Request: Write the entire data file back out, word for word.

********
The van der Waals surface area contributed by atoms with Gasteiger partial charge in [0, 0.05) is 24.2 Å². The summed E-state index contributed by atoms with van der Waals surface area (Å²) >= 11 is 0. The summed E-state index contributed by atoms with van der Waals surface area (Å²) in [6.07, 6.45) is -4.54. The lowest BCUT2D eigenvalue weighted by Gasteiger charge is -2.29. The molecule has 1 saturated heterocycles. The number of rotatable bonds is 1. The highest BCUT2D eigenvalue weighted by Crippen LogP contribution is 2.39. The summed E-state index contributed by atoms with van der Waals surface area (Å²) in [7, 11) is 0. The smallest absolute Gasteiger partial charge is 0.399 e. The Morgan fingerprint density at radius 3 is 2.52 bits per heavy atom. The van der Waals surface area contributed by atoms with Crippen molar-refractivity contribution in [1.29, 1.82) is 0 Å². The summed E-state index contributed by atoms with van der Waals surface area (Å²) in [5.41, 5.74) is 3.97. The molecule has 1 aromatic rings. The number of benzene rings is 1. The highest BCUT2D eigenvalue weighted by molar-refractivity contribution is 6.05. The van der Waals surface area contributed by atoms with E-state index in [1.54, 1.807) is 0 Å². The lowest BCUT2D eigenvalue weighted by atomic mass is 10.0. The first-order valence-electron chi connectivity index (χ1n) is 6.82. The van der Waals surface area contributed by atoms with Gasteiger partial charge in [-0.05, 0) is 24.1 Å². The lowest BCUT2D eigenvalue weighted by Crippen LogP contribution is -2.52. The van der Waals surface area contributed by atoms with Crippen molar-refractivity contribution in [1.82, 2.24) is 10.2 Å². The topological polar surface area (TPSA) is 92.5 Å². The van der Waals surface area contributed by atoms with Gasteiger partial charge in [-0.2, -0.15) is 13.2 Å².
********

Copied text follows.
The van der Waals surface area contributed by atoms with Gasteiger partial charge in [0, 0.05) is 24.2 Å². The summed E-state index contributed by atoms with van der Waals surface area (Å²) >= 11 is 0. The summed E-state index contributed by atoms with van der Waals surface area (Å²) in [6.07, 6.45) is -4.54. The lowest BCUT2D eigenvalue weighted by Gasteiger charge is -2.29. The molecule has 1 saturated heterocycles. The number of rotatable bonds is 1. The highest BCUT2D eigenvalue weighted by Crippen LogP contribution is 2.39. The summed E-state index contributed by atoms with van der Waals surface area (Å²) in [7, 11) is 0. The smallest absolute Gasteiger partial charge is 0.399 e. The Morgan fingerprint density at radius 3 is 2.52 bits per heavy atom. The van der Waals surface area contributed by atoms with Crippen molar-refractivity contribution in [1.29, 1.82) is 0 Å². The summed E-state index contributed by atoms with van der Waals surface area (Å²) in [5.41, 5.74) is 3.97. The molecule has 1 aromatic rings. The number of benzene rings is 1. The highest BCUT2D eigenvalue weighted by molar-refractivity contribution is 6.05. The van der Waals surface area contributed by atoms with E-state index in [1.54, 1.807) is 0 Å². The lowest BCUT2D eigenvalue weighted by atomic mass is 10.0. The first-order valence-electron chi connectivity index (χ1n) is 6.82. The van der Waals surface area contributed by atoms with Gasteiger partial charge in [-0.05, 0) is 24.1 Å². The lowest BCUT2D eigenvalue weighted by Crippen LogP contribution is -2.52. The van der Waals surface area contributed by atoms with Crippen molar-refractivity contribution in [1.82, 2.24) is 10.2 Å². The topological polar surface area (TPSA) is 92.5 Å². The van der Waals surface area contributed by atoms with Gasteiger partial charge in [-0.2, -0.15) is 13.2 Å².